Skip to Content

Subscribe to Azteknically Speaking to get our take on the most important news in digital marketing and website development. Subscribe

Understanding the User Experience

The web is a fluid medium. What I mean by that is, your website changes to fit the size and shape of whatever device it is being displayed on. As technology advances and our screens get smaller (and larger) and our toasters get smarter, it’s no longer safe to assume your visitors are seeing your website exactly as you are.

As designers and developers for the web, we have little to no control over the end product. It’s not like the print world, where we get to choose our paper, spot check the colors and approve the press check.

A visitor to your website may be at the office where the I.T. department has disabled JavaScript, or their toddler pushed all the buttons on their monitor and now the colors are too dark (or bright) and no matter how much you fiddle you can’t seem to get it back exactly how it was. Or they’re in line at the D.M.V. on their iPhone or Blackberry. Or they’re using the web browser on the Nintendo Wii or Playstation 3. Or…

But you see my point.

Understanding and being aware of these possible scenarios is important because if your user can’t find what she’s looking for, she’ll just hop over to Google and go somewhere else. Have you ever been to a website and been told “You must have [whatever] to view this site”? And all you were looking for was an address or who played Booger in Revenge of the Nerds? (it was Curtis Armstrong)

Frustrating wasn’t it?  But lucky for us, modern web design has advanced to the point where we can build your website with all these situations in mind. The web isn’t like a PowerPoint presentation, where we can dictate what pages are shown in what order, on our computer, with the lights turned down just right and an impressive knowledge of 80s movie trivia.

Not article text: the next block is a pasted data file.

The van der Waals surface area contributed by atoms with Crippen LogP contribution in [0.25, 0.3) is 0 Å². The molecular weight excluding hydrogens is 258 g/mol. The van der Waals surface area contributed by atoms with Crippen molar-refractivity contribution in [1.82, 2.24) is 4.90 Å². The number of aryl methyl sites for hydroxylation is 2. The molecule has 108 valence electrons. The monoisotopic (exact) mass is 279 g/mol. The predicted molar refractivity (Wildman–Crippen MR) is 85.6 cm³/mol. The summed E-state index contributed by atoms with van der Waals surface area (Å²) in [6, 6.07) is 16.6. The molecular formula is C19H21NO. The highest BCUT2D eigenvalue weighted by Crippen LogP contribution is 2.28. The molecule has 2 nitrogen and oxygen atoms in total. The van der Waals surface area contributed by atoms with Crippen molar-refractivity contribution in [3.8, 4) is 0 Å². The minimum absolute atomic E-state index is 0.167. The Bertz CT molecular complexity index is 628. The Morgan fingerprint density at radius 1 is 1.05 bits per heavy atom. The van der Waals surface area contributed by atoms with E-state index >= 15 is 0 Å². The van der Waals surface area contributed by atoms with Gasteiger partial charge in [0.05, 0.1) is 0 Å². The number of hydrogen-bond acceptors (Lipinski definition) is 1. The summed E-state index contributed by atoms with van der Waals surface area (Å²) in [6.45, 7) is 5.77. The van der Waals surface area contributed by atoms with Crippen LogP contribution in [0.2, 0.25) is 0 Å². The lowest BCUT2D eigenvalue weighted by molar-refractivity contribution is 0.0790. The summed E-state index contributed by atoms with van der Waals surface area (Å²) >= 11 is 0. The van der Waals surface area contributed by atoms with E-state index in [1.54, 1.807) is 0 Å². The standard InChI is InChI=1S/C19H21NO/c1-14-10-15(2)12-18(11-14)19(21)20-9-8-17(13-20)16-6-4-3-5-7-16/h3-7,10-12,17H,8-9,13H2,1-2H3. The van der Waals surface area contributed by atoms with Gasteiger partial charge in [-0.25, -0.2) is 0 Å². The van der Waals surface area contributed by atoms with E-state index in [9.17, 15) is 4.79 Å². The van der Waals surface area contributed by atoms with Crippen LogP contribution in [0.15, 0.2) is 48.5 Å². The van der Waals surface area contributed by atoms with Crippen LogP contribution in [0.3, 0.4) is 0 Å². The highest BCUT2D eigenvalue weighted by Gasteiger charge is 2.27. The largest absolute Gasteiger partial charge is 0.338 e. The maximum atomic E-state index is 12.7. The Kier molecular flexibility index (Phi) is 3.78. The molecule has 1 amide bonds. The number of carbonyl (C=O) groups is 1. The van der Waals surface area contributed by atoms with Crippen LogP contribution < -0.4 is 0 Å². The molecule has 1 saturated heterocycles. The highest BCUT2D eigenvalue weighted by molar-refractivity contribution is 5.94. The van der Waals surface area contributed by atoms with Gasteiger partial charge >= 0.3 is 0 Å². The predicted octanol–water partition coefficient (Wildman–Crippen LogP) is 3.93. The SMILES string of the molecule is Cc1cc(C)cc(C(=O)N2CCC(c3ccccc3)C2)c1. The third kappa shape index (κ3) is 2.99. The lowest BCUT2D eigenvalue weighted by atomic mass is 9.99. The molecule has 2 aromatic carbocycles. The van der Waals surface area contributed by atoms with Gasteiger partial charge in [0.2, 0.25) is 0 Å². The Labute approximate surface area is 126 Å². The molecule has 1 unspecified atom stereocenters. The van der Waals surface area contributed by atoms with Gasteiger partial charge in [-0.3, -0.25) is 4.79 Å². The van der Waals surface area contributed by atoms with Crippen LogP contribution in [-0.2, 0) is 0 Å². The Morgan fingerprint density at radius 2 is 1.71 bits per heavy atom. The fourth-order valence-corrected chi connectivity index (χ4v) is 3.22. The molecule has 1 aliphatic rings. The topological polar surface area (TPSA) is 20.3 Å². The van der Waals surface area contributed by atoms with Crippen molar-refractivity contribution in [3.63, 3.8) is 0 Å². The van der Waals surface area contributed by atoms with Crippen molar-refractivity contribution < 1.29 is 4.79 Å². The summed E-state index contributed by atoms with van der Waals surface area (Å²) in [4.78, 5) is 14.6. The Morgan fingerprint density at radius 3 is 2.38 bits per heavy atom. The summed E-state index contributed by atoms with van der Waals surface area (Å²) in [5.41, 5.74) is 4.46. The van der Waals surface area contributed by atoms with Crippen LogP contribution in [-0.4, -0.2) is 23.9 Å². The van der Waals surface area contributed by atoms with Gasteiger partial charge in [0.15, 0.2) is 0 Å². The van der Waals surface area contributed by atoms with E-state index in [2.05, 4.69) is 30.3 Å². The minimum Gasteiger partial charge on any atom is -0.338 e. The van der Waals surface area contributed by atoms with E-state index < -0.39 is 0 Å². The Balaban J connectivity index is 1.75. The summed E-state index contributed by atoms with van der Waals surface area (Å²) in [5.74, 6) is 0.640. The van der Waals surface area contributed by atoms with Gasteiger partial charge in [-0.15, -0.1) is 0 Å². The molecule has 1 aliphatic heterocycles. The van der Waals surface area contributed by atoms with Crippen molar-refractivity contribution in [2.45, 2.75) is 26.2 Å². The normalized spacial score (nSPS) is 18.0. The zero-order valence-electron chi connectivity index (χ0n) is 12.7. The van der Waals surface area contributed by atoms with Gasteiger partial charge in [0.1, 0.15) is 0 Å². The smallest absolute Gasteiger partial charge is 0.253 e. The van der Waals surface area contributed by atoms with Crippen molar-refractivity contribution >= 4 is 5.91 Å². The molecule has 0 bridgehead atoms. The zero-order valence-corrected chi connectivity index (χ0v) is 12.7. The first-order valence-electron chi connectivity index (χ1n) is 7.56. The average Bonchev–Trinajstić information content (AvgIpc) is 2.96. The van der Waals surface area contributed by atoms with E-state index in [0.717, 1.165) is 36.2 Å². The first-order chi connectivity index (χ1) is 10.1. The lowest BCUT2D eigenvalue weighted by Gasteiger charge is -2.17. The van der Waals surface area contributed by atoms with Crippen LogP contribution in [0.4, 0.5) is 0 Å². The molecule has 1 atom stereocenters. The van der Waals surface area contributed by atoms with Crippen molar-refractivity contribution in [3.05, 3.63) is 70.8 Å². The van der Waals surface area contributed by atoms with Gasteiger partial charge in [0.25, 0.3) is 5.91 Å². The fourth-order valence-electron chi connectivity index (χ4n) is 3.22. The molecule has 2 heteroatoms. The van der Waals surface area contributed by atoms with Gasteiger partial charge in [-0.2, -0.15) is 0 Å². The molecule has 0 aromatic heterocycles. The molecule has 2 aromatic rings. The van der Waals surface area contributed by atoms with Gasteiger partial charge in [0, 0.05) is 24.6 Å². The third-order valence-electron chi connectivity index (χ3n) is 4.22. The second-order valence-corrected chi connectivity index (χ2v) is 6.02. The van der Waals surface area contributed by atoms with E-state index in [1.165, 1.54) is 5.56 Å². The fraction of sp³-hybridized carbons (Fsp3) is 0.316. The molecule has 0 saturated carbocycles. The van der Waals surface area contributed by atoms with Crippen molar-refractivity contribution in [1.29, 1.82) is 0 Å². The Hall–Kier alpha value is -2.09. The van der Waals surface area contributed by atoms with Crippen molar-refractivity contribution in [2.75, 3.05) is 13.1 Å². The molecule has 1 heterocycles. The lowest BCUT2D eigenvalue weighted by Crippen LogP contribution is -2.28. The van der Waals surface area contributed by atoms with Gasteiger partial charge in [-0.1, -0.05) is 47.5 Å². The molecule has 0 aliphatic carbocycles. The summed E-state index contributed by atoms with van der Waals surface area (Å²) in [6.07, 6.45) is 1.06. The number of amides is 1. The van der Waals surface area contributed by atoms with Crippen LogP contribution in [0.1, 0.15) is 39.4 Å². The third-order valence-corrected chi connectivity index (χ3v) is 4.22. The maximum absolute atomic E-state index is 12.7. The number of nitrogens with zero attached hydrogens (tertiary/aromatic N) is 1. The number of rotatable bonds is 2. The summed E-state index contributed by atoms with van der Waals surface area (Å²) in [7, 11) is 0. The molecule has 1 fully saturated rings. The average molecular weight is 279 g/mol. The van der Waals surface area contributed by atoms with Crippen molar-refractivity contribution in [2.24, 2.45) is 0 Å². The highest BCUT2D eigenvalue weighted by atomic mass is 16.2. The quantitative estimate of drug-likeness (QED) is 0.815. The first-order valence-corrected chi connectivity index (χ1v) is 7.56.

Amazon websites on different devices does this, as you can see in the image above. On the left is the Amazon we all know and love as viewed in Firefox on my desktop computer. But check out how it looks on the right when I go there on my iPhone. It’s still Amazon, still has all the familiar elements of Amazon (logo, search, recommendations); but adjusts to the device instead of the other way around.

OK, pretty neat, but what about companies that don’t have the budget of Amazon, right? Let’s take a look at a the site we built for the North Coast Challenge race. Using a bit of advanced CSS, there’s a cool effect hidden in the design of the site. If you’re using Firefox, Safari, Chrome, or Internet Explorer 7, resize the browser window (go on, I’ll wait) and you’ll see the runners at the top almost appear to be racing. But if you’re using Internet Explorer 6 or below, the technique used is not supported and you can’t see it. 

But everything else is still there.

Instead of disabling the site for IE6 users, or trying to force them to upgrade their browser, the website seamlessly adjusts itself to the limits of its environment, is still completely usable. You can still see the race results, learn about the race, see the photos. And you’d never know you were missing anything if you are using IE6 (and I didn’t just tell you). The content is still there.

Through proper planning and anticipation it’s possible to make sure that your user can always get the information they’re looking for, even if it’s not in the ideal way you’d like them to. Because even if we do build and test for every conceivable scenario possible, tomorrow your new customer could be checking out your site at breakfast from their toaster.